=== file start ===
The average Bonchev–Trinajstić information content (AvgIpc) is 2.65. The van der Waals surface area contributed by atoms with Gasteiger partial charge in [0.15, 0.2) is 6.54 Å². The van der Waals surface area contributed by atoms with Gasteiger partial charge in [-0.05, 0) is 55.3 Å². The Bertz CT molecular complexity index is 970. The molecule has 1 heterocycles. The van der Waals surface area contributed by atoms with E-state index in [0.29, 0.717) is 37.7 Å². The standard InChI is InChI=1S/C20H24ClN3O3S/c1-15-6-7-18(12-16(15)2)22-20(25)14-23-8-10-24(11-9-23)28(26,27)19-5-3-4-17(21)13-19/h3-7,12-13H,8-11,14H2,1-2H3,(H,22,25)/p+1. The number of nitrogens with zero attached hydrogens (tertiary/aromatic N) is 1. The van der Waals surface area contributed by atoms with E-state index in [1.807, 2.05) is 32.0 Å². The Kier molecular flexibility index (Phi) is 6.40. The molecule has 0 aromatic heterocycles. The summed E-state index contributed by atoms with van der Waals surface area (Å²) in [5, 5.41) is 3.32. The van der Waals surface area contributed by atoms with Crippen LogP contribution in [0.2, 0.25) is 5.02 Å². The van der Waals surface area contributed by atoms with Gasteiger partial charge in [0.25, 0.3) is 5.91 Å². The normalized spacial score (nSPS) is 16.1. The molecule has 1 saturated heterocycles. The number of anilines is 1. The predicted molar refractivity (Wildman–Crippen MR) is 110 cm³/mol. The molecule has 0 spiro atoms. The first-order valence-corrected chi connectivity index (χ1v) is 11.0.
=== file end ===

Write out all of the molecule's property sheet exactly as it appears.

The average Bonchev–Trinajstić information content (AvgIpc) is 2.65. The van der Waals surface area contributed by atoms with Gasteiger partial charge in [0.15, 0.2) is 6.54 Å². The van der Waals surface area contributed by atoms with Gasteiger partial charge in [-0.05, 0) is 55.3 Å². The Bertz CT molecular complexity index is 970. The molecule has 1 heterocycles. The van der Waals surface area contributed by atoms with E-state index in [0.29, 0.717) is 37.7 Å². The standard InChI is InChI=1S/C20H24ClN3O3S/c1-15-6-7-18(12-16(15)2)22-20(25)14-23-8-10-24(11-9-23)28(26,27)19-5-3-4-17(21)13-19/h3-7,12-13H,8-11,14H2,1-2H3,(H,22,25)/p+1. The number of nitrogens with zero attached hydrogens (tertiary/aromatic N) is 1. The van der Waals surface area contributed by atoms with E-state index in [1.807, 2.05) is 32.0 Å². The Kier molecular flexibility index (Phi) is 6.40. The molecule has 0 aromatic heterocycles. The summed E-state index contributed by atoms with van der Waals surface area (Å²) in [5, 5.41) is 3.32. The van der Waals surface area contributed by atoms with Crippen LogP contribution in [0.2, 0.25) is 5.02 Å². The van der Waals surface area contributed by atoms with Gasteiger partial charge in [0.25, 0.3) is 5.91 Å². The normalized spacial score (nSPS) is 16.1. The molecule has 1 saturated heterocycles. The number of anilines is 1. The predicted molar refractivity (Wildman–Crippen MR) is 110 cm³/mol. The molecule has 0 spiro atoms. The first-order valence-corrected chi connectivity index (χ1v) is 11.0.